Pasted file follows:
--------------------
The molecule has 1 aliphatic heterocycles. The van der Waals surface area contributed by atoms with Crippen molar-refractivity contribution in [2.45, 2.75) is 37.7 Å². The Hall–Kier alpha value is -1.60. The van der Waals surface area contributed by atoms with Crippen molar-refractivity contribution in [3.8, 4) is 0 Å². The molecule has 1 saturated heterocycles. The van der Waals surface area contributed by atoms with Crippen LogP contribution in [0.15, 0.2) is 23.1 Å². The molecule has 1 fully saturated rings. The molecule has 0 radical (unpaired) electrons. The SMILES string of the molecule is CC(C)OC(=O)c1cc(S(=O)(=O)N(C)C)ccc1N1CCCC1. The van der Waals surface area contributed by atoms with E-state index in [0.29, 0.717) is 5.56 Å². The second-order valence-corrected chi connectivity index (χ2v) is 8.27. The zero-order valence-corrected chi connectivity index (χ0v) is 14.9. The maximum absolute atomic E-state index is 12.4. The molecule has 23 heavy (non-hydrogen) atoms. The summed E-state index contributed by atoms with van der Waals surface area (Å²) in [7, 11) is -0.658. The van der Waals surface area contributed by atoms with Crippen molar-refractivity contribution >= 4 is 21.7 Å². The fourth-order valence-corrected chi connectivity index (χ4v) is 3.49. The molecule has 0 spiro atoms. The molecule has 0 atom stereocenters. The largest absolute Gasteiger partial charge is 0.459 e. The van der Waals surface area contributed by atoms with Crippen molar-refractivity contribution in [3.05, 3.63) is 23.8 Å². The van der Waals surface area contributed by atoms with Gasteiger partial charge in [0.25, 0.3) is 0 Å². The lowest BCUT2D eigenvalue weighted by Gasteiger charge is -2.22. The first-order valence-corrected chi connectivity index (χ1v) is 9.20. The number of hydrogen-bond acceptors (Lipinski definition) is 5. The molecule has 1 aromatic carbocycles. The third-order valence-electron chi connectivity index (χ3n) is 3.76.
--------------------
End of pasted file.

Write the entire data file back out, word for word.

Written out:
The molecule has 1 aliphatic heterocycles. The van der Waals surface area contributed by atoms with Crippen molar-refractivity contribution in [2.45, 2.75) is 37.7 Å². The Hall–Kier alpha value is -1.60. The van der Waals surface area contributed by atoms with Crippen molar-refractivity contribution in [3.8, 4) is 0 Å². The molecule has 1 saturated heterocycles. The van der Waals surface area contributed by atoms with Crippen LogP contribution in [0.15, 0.2) is 23.1 Å². The molecule has 1 fully saturated rings. The molecule has 0 radical (unpaired) electrons. The SMILES string of the molecule is CC(C)OC(=O)c1cc(S(=O)(=O)N(C)C)ccc1N1CCCC1. The van der Waals surface area contributed by atoms with E-state index in [0.29, 0.717) is 5.56 Å². The second-order valence-corrected chi connectivity index (χ2v) is 8.27. The zero-order valence-corrected chi connectivity index (χ0v) is 14.9. The maximum absolute atomic E-state index is 12.4. The molecule has 23 heavy (non-hydrogen) atoms. The summed E-state index contributed by atoms with van der Waals surface area (Å²) in [7, 11) is -0.658. The van der Waals surface area contributed by atoms with Crippen molar-refractivity contribution >= 4 is 21.7 Å². The fourth-order valence-corrected chi connectivity index (χ4v) is 3.49. The molecule has 0 spiro atoms. The molecule has 0 atom stereocenters. The largest absolute Gasteiger partial charge is 0.459 e. The van der Waals surface area contributed by atoms with Crippen molar-refractivity contribution in [3.05, 3.63) is 23.8 Å². The van der Waals surface area contributed by atoms with Gasteiger partial charge in [0.25, 0.3) is 0 Å². The lowest BCUT2D eigenvalue weighted by Gasteiger charge is -2.22. The first-order valence-corrected chi connectivity index (χ1v) is 9.20. The number of hydrogen-bond acceptors (Lipinski definition) is 5. The molecule has 1 aromatic carbocycles. The third-order valence-electron chi connectivity index (χ3n) is 3.76.